30. Women tend to take crystal meth more than men because of the early weight loss qualities that it is able to provide.
31. It is not uncommon for the stimulating effects of crystal meth, which are similar to caffeine or Adderall, to last for several days at a time to prevent sleep from occurring.
32. Crystal meth is known to be able to elevate blood sugar to dangerous levels.
33. With long enough use, crystal meth will eventually destroy the brain’s dopamine receptors, making it impossible for someone to feel pleasure.
34. The average person finds crystal meth use to be 12x more pleasurable than having sex.
35. After 12 months of sobriety, the dopamine receptors of the brain can heal, but the memory impairment and motor coordination symptoms continue to remain.
Understanding Crystal Meth
Crystal meth is not a new drug. It was first created in 1919 and has even been used by the US military in combat arenas. The root drug of crystal meth was first created in 1887. Up until the first days after World War II, the US held a very liberal policy of drug use. Even cocaine and high level opioids were used regularly and legally, but as the addictive qualities of these drugs became know, policies shifted to making them illegal and more difficult to obtain.
As the statistics show, it can be very difficult to get beyond crystal meth. Crystal meth recovery is not impossible to achieve, but it’s an even more difficult path to begin walking along.
What Are the Effects of a Crystal Meth Addiction?
Once a crystal meth addiction begins, the rational brain shows an equal reduction in its power to operate. This drug will dig into the physical and psychological aspects of life and compromise an individual at the very core of their being. This shift begins from the very first moment that someone tries crystal meth. It will literally rewire the brain so that it functions differently.
People try to replicate that first high, but it never happens. The euphoria can never be matched and many users wind up destroying themselves to enjoy that feeling just one more time. In small quantities, crystal meth encourages weight loss and focus. At high quantities, it creates paranoia, agitation, and cardiovascular complications.
This means that chronic crystal meth use can lead to a wide variety of problems. The most well-known issue is the “meth mouth” of destroyed teeth, but a number of additional health issues also arise. Strokes, cardiovascular issues, breathing problems, chronic headaches, muscle cramping, and organ damage all occur with prolonged crystal meth use.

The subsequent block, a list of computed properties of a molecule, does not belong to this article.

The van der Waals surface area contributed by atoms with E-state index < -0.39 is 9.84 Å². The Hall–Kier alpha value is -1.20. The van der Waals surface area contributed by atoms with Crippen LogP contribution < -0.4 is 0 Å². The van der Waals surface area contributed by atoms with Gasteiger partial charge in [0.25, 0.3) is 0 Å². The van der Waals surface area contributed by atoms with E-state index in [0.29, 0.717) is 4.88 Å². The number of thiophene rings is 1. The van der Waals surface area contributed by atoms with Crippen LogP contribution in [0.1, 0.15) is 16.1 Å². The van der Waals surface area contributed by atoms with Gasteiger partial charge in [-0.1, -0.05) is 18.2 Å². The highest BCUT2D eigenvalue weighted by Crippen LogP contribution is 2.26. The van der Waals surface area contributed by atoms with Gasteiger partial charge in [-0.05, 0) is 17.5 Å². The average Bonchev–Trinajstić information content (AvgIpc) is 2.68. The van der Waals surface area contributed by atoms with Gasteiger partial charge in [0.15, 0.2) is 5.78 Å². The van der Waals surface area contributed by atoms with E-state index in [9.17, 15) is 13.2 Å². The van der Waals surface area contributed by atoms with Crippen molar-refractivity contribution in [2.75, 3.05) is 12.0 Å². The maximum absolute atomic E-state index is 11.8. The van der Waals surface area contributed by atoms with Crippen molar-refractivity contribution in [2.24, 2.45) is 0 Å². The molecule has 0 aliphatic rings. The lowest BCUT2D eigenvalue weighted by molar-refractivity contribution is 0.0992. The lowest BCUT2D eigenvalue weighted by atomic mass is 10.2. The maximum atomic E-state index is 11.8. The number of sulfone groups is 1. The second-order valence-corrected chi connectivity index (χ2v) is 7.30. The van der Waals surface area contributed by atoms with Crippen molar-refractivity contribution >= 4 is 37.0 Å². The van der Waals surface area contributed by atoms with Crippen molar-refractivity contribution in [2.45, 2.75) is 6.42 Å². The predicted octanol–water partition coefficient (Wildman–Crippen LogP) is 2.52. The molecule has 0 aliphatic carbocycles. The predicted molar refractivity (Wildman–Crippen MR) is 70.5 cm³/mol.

For effective crystal meth recovery, we need to get people into effective treatment programs. Throwing a crystal meth user in prison for a prolonged period of time does no one any good. The statistics prove that unsupervised recoveries are going to fail 95 out of 100 times within the first 3 months, when all relapses for all individuals are included. To think that crystal meth can’t be obtained in prison is also naïve at best.
Should we be loving meth addicts up? Or should we be encouraging a better rehabilitation program that will encourage societal reintegration?
What Do These Statistics Mean?
There is one problem that can be found in the crystal meth statistics: individuals are not counted, but relapse incidents are counted. This means that one user who has 9 relapse incidents will count as 9 meth users because every time they stop and then start again, they are counted as a new user. Because the acceptable range of crystal meth relapse is between 7-13 incidents per person, this should be accounted for in the statistics.
The Substance Abuse and Mental Health Services Administration [SAMHSA] has discovered that when this discrepancy is accounted for and individuals, not relapse events, are counted, about half of all crystal meth users will be able to become sober and beat this addiction.
The key to defeating an addiction to crystal meth is consistent group support, ongoing therapy, and removal of triggers that would cause one to use. The public service announcements encourage people to never use crystal meth – not even once. That would seem to be pretty good advice. For those who are trying to recover, it is also important to remember that tomorrow is a new day that can bring about new opportunities.